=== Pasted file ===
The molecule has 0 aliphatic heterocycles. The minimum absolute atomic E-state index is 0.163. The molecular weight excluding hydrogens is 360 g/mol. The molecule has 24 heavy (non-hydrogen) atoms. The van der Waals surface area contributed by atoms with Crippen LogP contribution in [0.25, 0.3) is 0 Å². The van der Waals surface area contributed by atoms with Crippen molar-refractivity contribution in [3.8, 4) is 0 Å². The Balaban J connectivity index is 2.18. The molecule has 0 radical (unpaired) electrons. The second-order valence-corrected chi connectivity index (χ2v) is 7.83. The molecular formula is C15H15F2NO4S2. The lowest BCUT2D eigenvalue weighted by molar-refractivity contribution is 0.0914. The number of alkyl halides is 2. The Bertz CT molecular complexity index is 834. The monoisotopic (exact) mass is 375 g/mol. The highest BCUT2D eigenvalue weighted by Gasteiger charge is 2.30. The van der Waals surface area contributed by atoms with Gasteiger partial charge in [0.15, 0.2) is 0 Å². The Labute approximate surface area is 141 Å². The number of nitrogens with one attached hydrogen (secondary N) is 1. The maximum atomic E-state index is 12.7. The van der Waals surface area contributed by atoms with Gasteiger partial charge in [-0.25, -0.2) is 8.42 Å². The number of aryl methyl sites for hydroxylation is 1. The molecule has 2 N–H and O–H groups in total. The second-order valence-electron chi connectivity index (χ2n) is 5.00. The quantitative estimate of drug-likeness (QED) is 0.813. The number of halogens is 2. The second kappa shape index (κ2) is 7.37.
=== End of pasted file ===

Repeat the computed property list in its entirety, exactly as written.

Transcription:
The molecule has 0 aliphatic heterocycles. The minimum absolute atomic E-state index is 0.163. The molecular weight excluding hydrogens is 360 g/mol. The molecule has 24 heavy (non-hydrogen) atoms. The van der Waals surface area contributed by atoms with Crippen LogP contribution in [0.25, 0.3) is 0 Å². The van der Waals surface area contributed by atoms with Crippen molar-refractivity contribution in [3.8, 4) is 0 Å². The Balaban J connectivity index is 2.18. The molecule has 0 radical (unpaired) electrons. The second-order valence-corrected chi connectivity index (χ2v) is 7.83. The molecular formula is C15H15F2NO4S2. The lowest BCUT2D eigenvalue weighted by molar-refractivity contribution is 0.0914. The number of alkyl halides is 2. The Bertz CT molecular complexity index is 834. The monoisotopic (exact) mass is 375 g/mol. The highest BCUT2D eigenvalue weighted by Gasteiger charge is 2.30. The van der Waals surface area contributed by atoms with Gasteiger partial charge in [0.15, 0.2) is 0 Å². The Labute approximate surface area is 141 Å². The number of nitrogens with one attached hydrogen (secondary N) is 1. The maximum atomic E-state index is 12.7. The van der Waals surface area contributed by atoms with Gasteiger partial charge in [-0.25, -0.2) is 8.42 Å². The number of aryl methyl sites for hydroxylation is 1. The molecule has 2 N–H and O–H groups in total. The second-order valence-electron chi connectivity index (χ2n) is 5.00. The quantitative estimate of drug-likeness (QED) is 0.813. The number of halogens is 2. The second kappa shape index (κ2) is 7.37.